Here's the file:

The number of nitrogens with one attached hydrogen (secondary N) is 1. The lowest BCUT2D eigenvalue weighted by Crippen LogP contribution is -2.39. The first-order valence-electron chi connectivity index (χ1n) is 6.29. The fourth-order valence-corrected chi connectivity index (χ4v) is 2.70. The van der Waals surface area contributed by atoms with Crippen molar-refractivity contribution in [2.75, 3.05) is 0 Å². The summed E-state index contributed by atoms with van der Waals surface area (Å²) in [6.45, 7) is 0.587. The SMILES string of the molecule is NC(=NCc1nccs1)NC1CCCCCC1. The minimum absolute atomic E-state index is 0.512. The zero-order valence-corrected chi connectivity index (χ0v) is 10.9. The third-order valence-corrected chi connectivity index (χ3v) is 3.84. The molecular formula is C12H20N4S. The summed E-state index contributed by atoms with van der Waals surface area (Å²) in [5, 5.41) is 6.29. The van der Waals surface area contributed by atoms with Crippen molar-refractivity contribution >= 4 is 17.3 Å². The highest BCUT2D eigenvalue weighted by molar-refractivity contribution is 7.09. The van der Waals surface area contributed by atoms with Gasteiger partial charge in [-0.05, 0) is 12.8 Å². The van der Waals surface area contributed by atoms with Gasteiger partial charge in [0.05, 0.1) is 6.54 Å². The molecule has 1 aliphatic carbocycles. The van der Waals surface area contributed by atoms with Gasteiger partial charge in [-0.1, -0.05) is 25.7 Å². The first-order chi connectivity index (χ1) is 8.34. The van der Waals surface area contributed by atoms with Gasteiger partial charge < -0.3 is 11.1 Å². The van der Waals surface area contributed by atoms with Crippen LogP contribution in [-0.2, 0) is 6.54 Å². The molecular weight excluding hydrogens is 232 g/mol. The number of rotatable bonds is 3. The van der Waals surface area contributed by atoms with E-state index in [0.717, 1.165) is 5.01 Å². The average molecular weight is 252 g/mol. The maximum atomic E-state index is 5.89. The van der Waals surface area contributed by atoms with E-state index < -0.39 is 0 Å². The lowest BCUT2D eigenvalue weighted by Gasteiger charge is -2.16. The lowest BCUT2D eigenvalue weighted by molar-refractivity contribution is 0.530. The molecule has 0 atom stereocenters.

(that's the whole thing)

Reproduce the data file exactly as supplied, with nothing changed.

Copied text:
The number of nitrogens with one attached hydrogen (secondary N) is 1. The lowest BCUT2D eigenvalue weighted by Crippen LogP contribution is -2.39. The first-order valence-electron chi connectivity index (χ1n) is 6.29. The fourth-order valence-corrected chi connectivity index (χ4v) is 2.70. The van der Waals surface area contributed by atoms with Crippen molar-refractivity contribution in [2.75, 3.05) is 0 Å². The summed E-state index contributed by atoms with van der Waals surface area (Å²) in [6.45, 7) is 0.587. The SMILES string of the molecule is NC(=NCc1nccs1)NC1CCCCCC1. The minimum absolute atomic E-state index is 0.512. The zero-order valence-corrected chi connectivity index (χ0v) is 10.9. The third-order valence-corrected chi connectivity index (χ3v) is 3.84. The molecular formula is C12H20N4S. The summed E-state index contributed by atoms with van der Waals surface area (Å²) in [5, 5.41) is 6.29. The van der Waals surface area contributed by atoms with Crippen molar-refractivity contribution >= 4 is 17.3 Å². The highest BCUT2D eigenvalue weighted by molar-refractivity contribution is 7.09. The van der Waals surface area contributed by atoms with Gasteiger partial charge in [-0.05, 0) is 12.8 Å². The van der Waals surface area contributed by atoms with Gasteiger partial charge in [0.05, 0.1) is 6.54 Å². The molecule has 1 aliphatic carbocycles. The van der Waals surface area contributed by atoms with Gasteiger partial charge in [-0.1, -0.05) is 25.7 Å². The first-order chi connectivity index (χ1) is 8.34. The van der Waals surface area contributed by atoms with Gasteiger partial charge < -0.3 is 11.1 Å². The van der Waals surface area contributed by atoms with Crippen LogP contribution in [-0.2, 0) is 6.54 Å². The molecular weight excluding hydrogens is 232 g/mol. The number of rotatable bonds is 3. The van der Waals surface area contributed by atoms with E-state index in [0.717, 1.165) is 5.01 Å². The average molecular weight is 252 g/mol. The maximum atomic E-state index is 5.89. The van der Waals surface area contributed by atoms with E-state index < -0.39 is 0 Å². The lowest BCUT2D eigenvalue weighted by Gasteiger charge is -2.16. The lowest BCUT2D eigenvalue weighted by molar-refractivity contribution is 0.530. The molecule has 0 atom stereocenters.